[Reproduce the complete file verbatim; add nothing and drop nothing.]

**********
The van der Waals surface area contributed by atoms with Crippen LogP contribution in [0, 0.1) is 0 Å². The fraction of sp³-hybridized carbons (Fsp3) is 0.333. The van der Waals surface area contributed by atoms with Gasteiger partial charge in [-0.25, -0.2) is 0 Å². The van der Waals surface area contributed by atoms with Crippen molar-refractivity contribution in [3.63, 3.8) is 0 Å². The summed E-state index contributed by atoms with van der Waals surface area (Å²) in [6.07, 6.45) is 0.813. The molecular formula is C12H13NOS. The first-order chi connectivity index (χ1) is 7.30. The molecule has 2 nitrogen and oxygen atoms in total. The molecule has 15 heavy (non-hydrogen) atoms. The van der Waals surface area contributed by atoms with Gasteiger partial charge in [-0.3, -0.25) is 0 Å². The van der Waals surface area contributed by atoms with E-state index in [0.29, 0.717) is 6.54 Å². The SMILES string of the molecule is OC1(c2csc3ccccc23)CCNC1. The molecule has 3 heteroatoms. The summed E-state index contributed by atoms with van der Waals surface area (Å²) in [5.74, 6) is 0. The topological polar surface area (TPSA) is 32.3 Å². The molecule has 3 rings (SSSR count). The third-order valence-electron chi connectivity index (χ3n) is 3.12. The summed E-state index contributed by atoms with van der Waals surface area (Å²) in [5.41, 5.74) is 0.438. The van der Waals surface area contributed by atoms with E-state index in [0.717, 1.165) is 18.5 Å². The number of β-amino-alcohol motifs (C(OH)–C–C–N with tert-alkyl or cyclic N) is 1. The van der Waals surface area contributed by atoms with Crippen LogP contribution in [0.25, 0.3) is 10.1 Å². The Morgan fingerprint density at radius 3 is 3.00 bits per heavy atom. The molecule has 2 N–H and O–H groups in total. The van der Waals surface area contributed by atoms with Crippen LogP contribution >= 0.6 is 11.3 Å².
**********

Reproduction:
The van der Waals surface area contributed by atoms with Crippen LogP contribution in [0, 0.1) is 0 Å². The fraction of sp³-hybridized carbons (Fsp3) is 0.333. The van der Waals surface area contributed by atoms with Gasteiger partial charge in [-0.25, -0.2) is 0 Å². The van der Waals surface area contributed by atoms with Crippen molar-refractivity contribution in [3.63, 3.8) is 0 Å². The summed E-state index contributed by atoms with van der Waals surface area (Å²) in [6.07, 6.45) is 0.813. The molecular formula is C12H13NOS. The first-order chi connectivity index (χ1) is 7.30. The molecule has 2 nitrogen and oxygen atoms in total. The molecule has 15 heavy (non-hydrogen) atoms. The van der Waals surface area contributed by atoms with Gasteiger partial charge in [-0.3, -0.25) is 0 Å². The van der Waals surface area contributed by atoms with E-state index in [0.29, 0.717) is 6.54 Å². The SMILES string of the molecule is OC1(c2csc3ccccc23)CCNC1. The molecule has 3 heteroatoms. The summed E-state index contributed by atoms with van der Waals surface area (Å²) in [5.74, 6) is 0. The topological polar surface area (TPSA) is 32.3 Å². The molecule has 3 rings (SSSR count). The third-order valence-electron chi connectivity index (χ3n) is 3.12. The summed E-state index contributed by atoms with van der Waals surface area (Å²) in [5.41, 5.74) is 0.438. The van der Waals surface area contributed by atoms with E-state index in [0.717, 1.165) is 18.5 Å². The number of β-amino-alcohol motifs (C(OH)–C–C–N with tert-alkyl or cyclic N) is 1. The van der Waals surface area contributed by atoms with Crippen LogP contribution in [0.25, 0.3) is 10.1 Å². The Morgan fingerprint density at radius 3 is 3.00 bits per heavy atom. The molecule has 2 N–H and O–H groups in total. The van der Waals surface area contributed by atoms with Crippen LogP contribution >= 0.6 is 11.3 Å².